sue1234

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    Interesting you mentioned about gut bacteria. I have had gut issues for probably 20 years. The severe fatigue/malaise hit me about 2-3 years ago. I have taken Xifaxan a couple of times a year for the last probably 5 years, and it helps with my horrible bloating. However, it doesn't affect my malaise. I do believe gut bacteria are super important! I just haven't noticed in me that it changed my energy.
     
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  9. S-VV

    S-VV

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    Indeed, we have to distinguish between small and large intestine bacteria. Small intestine bacteria have no purpose, shouldn't be there and produce toxic metabolites like H2S and NH4. They are treated with non systemic antibiotics like rifaximin, which by the time they reach the large intestine are mostly deactivated and don't produce any change in the microbiome.

    On the other hand, there is no way to get rid of bacteria in the large intestine, so it's best to have the least pathogenic microbiome possible.
     
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  10. S-VV

    S-VV

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    As to why antibiotics produce such a rapid change, as someone who has dealt with Lyme for a long time I can tell you that inhibition != Elimination.

    These bacterial populations are well established (biofilms), are in symbiotic relationships with other pathogenic bacterium, and are obviously superior to healthy bacteria in terms of dominance.

    Antibiotics *inhibit* further growth, and allow less pathogenic bacteria to establish themselves. But once the antibiotic is removed the inhibition is gone and the pathogenic strains quickly take over.
     
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  11. ljimbo423

    ljimbo423 Senior Member

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    I have been following functional medicine doctors for many years. They all agree that SIBO/dysbiosis is more often than not a chronic condition.

    People without CFS very often have relapses after treating SIBO/dysbiosis. It's extremely common. So the relapses back to dysbiosis are unrelated to CFS.

    It happens to most people with or without CFS. SIBO/dysbiosis is often a chronic condition in otherwise healthy people.
     
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  12. ljimbo423

    ljimbo423 Senior Member

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    Rifaximin only works in the small intestine. If you have dysbiosis/leaky gut in the large intestine causing malaise, Rifaximin would not affect that.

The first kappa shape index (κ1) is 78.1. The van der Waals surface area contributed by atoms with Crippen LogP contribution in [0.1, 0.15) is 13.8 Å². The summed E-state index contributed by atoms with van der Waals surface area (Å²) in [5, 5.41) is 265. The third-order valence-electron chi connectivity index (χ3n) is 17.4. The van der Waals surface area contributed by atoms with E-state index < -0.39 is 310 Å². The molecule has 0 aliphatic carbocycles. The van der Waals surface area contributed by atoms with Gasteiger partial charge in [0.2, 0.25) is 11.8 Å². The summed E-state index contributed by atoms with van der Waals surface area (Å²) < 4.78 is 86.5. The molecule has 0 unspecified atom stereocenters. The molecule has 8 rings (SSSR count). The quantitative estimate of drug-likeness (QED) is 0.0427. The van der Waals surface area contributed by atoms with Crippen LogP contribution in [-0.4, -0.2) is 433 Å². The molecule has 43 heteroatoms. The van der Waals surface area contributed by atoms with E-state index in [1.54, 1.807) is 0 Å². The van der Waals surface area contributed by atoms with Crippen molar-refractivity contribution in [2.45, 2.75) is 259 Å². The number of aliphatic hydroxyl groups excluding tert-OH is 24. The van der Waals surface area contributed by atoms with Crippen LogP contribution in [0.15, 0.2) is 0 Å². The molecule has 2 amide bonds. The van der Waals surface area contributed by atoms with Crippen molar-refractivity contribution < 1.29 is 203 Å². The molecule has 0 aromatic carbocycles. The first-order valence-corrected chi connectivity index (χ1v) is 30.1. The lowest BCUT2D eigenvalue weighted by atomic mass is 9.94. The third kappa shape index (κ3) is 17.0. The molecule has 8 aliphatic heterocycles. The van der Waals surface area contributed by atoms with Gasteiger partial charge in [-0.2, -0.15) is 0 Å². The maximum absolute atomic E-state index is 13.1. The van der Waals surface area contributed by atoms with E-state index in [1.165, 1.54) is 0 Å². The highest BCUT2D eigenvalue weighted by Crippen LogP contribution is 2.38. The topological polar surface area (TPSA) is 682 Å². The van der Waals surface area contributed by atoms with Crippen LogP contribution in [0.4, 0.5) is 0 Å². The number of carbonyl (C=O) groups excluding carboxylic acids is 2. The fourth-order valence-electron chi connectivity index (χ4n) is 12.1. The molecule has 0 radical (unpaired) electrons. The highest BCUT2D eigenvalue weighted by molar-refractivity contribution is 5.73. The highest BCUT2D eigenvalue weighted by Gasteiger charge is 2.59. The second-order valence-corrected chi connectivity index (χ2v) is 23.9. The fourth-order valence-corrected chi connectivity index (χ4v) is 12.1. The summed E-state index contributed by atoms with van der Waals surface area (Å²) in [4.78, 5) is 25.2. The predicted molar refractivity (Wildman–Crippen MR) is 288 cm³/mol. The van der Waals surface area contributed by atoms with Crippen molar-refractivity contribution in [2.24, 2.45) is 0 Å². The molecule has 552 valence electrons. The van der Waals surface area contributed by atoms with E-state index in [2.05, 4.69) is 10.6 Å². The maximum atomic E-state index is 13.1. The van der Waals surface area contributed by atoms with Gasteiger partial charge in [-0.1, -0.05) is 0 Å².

The other antibiotics you took that helped relieve your malaise were systemic. So they killed off pathogenic bacteria in both the small intestine and the large intestine. I think that's probably why you had an improvement in symptoms.

    Dysbiosis and leaky gut, as I understand it, can be in the small intestine, the large intestine or both. If SIBO/dysbiosis is causing PEM and fatigue/malaise and SIBO/dysbiosis is often a chronic condition, which it is.

    That could go a long way to explaining why CFS is so difficult to put and keep, in remission.
     
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  13. knackers323

    knackers323 Senior Member

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    Is there a theory as to what causes it to relapse back?

    If the bacteria are all killed off and then replaced with a good biodome and patient follows the correct diet then in theory the healthy biodome should remain.
    What is the factor that keeps pushing it back into dysbiosis I wonder


    @S-VV you notice improvement to your Lyme symptoms within 24 hours of taking abx?
     
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  14. Dufresne

    Dufresne almost there...

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    What's stopping you?
     
  15. sue1234

    sue1234

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    I can't just go to any doctor I have at the moment and ask for antibiotics. I would hear a definite "No".
     
  16. ljimbo423

    ljimbo423 Senior Member

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    Dr. Mark pimentel is a leader in treating SIBO. He thinks the main reason SIBO is so often chronic is because of nerve damage in the small intestine from a prior intestinal infection. Which impairs the migrating motor complex and allows bacteria to overgrow.

    Another reason for chronic SIBO is said to be a weak ileocecal valve. The valve keeps bacteria in the colon from getting into the small intestine and overgrowing there.

    Yes, that does work in a significant number of people. This is a quote from a study done by Thomas Borody that got a 58% sustained, full recovery response in CFS patients over a 15-20 year follow up!

    LINK
     
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  17. knackers323

    knackers323 Senior Member

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    @ljimbo423 thanks.
    They are interesting theory's that I suppose are possible.
    If true it wouldn't leave much hope for cures though, but rather life long treatment.
    Which wouldn't be so bad if the diet wasn't so damned restrictive.

    I've heard about dr Barodys results previously.
    They seem to be impressive but if he's known about this for 20 years why has nothing more has come of it.

    From what I've heard anecdotally it seems more common that the effects wear off within a year and need to be continually redone.
    It is not an inexpensive procedure, unless one does it themself.

    I've been to his office three times over the last 20 years.
    The last time I seen one of his other doctors who was prepared to have me wipe out my gut flora and have the fecal transplant but at the same time told me there is no testing that is useful for gut bacteria.

    How then can they know what they are transplanting people with?

    His statement seems incorrect, unless he was referring to commercially available testing.

    Seemed like a bit of guesswork to me and there are stories of people becoming worse after the transplants.

    This was a couple of years ago that I last went to his office, maybe they seem more sure about what they are doing now.
    It would be good to hear if he is still getting the same great results as in the study
     
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  18. Dufresne

    Dufresne almost there...

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    https://www.alldaychemist.com/bactrim-ds-800mg-160mg.html

    At the moment they're out of stock, but I imagine they'll have it again soon. No prescription needed.